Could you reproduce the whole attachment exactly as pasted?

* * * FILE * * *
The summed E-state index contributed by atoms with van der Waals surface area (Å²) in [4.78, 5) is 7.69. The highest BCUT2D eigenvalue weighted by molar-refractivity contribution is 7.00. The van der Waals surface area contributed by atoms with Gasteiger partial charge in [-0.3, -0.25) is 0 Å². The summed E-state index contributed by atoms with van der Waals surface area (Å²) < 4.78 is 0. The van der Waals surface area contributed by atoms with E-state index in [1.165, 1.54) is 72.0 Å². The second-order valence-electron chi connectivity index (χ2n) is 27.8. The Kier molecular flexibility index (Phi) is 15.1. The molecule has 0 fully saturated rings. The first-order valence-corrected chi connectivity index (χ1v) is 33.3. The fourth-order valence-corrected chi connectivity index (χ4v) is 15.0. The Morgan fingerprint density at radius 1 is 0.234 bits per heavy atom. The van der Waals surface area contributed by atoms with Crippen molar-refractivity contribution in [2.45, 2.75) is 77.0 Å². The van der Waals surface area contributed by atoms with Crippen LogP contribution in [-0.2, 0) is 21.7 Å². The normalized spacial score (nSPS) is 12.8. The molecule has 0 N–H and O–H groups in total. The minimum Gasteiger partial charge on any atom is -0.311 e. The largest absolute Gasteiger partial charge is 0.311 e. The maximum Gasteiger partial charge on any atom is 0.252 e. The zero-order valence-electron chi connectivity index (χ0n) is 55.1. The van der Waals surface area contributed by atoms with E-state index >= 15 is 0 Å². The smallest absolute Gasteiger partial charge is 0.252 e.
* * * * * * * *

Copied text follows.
The summed E-state index contributed by atoms with van der Waals surface area (Å²) in [4.78, 5) is 7.69. The highest BCUT2D eigenvalue weighted by molar-refractivity contribution is 7.00. The van der Waals surface area contributed by atoms with Gasteiger partial charge in [-0.3, -0.25) is 0 Å². The summed E-state index contributed by atoms with van der Waals surface area (Å²) < 4.78 is 0. The van der Waals surface area contributed by atoms with E-state index in [1.165, 1.54) is 72.0 Å². The second-order valence-electron chi connectivity index (χ2n) is 27.8. The Kier molecular flexibility index (Phi) is 15.1. The molecule has 0 fully saturated rings. The first-order valence-corrected chi connectivity index (χ1v) is 33.3. The fourth-order valence-corrected chi connectivity index (χ4v) is 15.0. The Morgan fingerprint density at radius 1 is 0.234 bits per heavy atom. The van der Waals surface area contributed by atoms with Crippen molar-refractivity contribution in [2.45, 2.75) is 77.0 Å². The van der Waals surface area contributed by atoms with Crippen LogP contribution in [-0.2, 0) is 21.7 Å². The normalized spacial score (nSPS) is 12.8. The molecule has 0 N–H and O–H groups in total. The minimum Gasteiger partial charge on any atom is -0.311 e. The largest absolute Gasteiger partial charge is 0.311 e. The maximum Gasteiger partial charge on any atom is 0.252 e. The zero-order valence-electron chi connectivity index (χ0n) is 55.1. The van der Waals surface area contributed by atoms with E-state index >= 15 is 0 Å². The smallest absolute Gasteiger partial charge is 0.252 e.